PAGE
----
My first computer was the Timex Sinclair 1000 that my grandmother gave me as a birthday present in 1983. I got that computer because it was cheap enough for my grandmother to buy, and she somehow determined back then that computers where the future.

One of the unique things about the TS1000 is that it had a membrane keyboard and each key had multiple functions, most notably certain function key combinations produced BASIC reserve words geared towards making it easy to learn how to program. The TS1000’s keyboard could be seen today as a predecessor to today’s on-screen keyboards.

Back in the 80s and early 90s all personal computers came with an operating system and the BASIC programming language. While you could buy some pre-packaged software, the most common way to add programs to a computer was by either writing yourself or by typing one that was printed in a magazine.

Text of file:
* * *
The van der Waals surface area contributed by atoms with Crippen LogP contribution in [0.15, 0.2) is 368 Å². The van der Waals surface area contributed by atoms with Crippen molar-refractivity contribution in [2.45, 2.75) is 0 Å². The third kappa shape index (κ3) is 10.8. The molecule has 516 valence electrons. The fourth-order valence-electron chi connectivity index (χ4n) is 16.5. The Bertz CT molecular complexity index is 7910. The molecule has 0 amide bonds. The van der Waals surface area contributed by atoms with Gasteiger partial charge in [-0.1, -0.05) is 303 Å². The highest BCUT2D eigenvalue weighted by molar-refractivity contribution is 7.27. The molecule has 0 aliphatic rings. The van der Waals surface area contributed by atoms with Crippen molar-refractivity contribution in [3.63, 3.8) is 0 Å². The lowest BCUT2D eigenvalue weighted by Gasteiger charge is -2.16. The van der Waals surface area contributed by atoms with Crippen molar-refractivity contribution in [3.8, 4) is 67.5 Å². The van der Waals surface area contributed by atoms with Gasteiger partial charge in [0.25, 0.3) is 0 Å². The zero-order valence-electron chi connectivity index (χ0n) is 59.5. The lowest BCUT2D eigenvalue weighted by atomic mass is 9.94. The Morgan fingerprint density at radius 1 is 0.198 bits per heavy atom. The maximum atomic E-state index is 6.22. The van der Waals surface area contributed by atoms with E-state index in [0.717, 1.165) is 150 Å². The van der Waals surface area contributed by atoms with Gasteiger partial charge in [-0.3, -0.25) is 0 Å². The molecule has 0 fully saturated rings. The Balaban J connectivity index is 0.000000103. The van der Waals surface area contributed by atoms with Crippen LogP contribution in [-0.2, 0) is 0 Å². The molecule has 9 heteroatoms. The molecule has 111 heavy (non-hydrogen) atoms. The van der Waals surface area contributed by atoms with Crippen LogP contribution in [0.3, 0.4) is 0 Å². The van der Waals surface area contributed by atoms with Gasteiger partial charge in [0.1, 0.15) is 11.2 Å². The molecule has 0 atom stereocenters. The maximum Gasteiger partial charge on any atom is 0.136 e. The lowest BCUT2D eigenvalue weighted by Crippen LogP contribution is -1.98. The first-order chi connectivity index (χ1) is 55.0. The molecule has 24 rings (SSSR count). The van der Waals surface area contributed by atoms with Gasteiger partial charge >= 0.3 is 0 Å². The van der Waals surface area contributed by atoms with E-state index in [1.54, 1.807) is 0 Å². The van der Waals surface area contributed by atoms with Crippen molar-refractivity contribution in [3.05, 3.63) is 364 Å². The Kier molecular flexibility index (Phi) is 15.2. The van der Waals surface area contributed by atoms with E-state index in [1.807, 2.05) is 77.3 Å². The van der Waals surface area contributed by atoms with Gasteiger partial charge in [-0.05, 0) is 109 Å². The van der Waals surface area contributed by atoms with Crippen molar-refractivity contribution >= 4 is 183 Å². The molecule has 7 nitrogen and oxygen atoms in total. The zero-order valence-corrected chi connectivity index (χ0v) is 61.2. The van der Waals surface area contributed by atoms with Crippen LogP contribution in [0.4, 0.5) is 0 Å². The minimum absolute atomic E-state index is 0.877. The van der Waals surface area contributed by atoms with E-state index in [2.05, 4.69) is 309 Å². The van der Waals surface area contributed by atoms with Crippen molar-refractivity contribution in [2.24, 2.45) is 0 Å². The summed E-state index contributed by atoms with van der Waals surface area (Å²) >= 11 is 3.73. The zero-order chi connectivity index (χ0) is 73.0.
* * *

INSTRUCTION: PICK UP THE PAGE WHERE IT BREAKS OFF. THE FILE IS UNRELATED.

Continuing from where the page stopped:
The TS1000 was an educational computer and the forefather to the Raspberry Pi that you can buy today for as little as $30. I have several Raspberry Pis that I tinker with, and I think parents ought to buy them for any child who is at all interested in studying computers.